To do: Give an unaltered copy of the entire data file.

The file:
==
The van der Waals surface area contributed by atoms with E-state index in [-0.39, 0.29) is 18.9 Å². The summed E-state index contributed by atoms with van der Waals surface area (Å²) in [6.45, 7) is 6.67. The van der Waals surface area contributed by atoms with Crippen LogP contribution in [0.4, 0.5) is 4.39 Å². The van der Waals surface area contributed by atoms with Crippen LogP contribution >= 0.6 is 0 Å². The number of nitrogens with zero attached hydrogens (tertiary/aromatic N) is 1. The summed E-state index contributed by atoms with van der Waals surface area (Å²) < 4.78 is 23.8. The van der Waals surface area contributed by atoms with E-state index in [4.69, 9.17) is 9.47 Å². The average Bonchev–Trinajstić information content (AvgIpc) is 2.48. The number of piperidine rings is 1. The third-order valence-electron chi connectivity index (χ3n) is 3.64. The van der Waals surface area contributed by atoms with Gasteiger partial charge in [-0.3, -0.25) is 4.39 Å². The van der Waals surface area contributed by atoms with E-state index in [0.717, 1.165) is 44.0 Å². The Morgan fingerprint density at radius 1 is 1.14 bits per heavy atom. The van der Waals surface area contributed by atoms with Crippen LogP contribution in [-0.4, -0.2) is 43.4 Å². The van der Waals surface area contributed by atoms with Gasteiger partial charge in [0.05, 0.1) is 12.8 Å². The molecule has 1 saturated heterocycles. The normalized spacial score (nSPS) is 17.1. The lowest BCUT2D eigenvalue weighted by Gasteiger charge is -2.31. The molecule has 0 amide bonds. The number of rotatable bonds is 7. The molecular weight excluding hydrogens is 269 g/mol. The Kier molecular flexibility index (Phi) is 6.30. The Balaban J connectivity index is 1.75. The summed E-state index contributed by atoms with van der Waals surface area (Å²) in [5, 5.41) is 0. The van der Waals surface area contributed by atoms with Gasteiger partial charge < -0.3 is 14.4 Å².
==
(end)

The van der Waals surface area contributed by atoms with E-state index in [-0.39, 0.29) is 18.9 Å². The summed E-state index contributed by atoms with van der Waals surface area (Å²) in [6.45, 7) is 6.67. The van der Waals surface area contributed by atoms with Crippen LogP contribution in [0.4, 0.5) is 4.39 Å². The van der Waals surface area contributed by atoms with Crippen LogP contribution >= 0.6 is 0 Å². The number of nitrogens with zero attached hydrogens (tertiary/aromatic N) is 1. The summed E-state index contributed by atoms with van der Waals surface area (Å²) < 4.78 is 23.8. The van der Waals surface area contributed by atoms with E-state index in [4.69, 9.17) is 9.47 Å². The average Bonchev–Trinajstić information content (AvgIpc) is 2.48. The number of piperidine rings is 1. The third-order valence-electron chi connectivity index (χ3n) is 3.64. The van der Waals surface area contributed by atoms with Gasteiger partial charge in [-0.3, -0.25) is 4.39 Å². The van der Waals surface area contributed by atoms with E-state index in [0.717, 1.165) is 44.0 Å². The Morgan fingerprint density at radius 1 is 1.14 bits per heavy atom. The van der Waals surface area contributed by atoms with Crippen LogP contribution in [-0.4, -0.2) is 43.4 Å². The van der Waals surface area contributed by atoms with Gasteiger partial charge in [0.05, 0.1) is 12.8 Å². The molecule has 1 saturated heterocycles. The normalized spacial score (nSPS) is 17.1. The lowest BCUT2D eigenvalue weighted by Gasteiger charge is -2.31. The molecule has 0 amide bonds. The number of rotatable bonds is 7. The molecular weight excluding hydrogens is 269 g/mol. The Kier molecular flexibility index (Phi) is 6.30. The Balaban J connectivity index is 1.75. The summed E-state index contributed by atoms with van der Waals surface area (Å²) in [5, 5.41) is 0. The van der Waals surface area contributed by atoms with Gasteiger partial charge < -0.3 is 14.4 Å².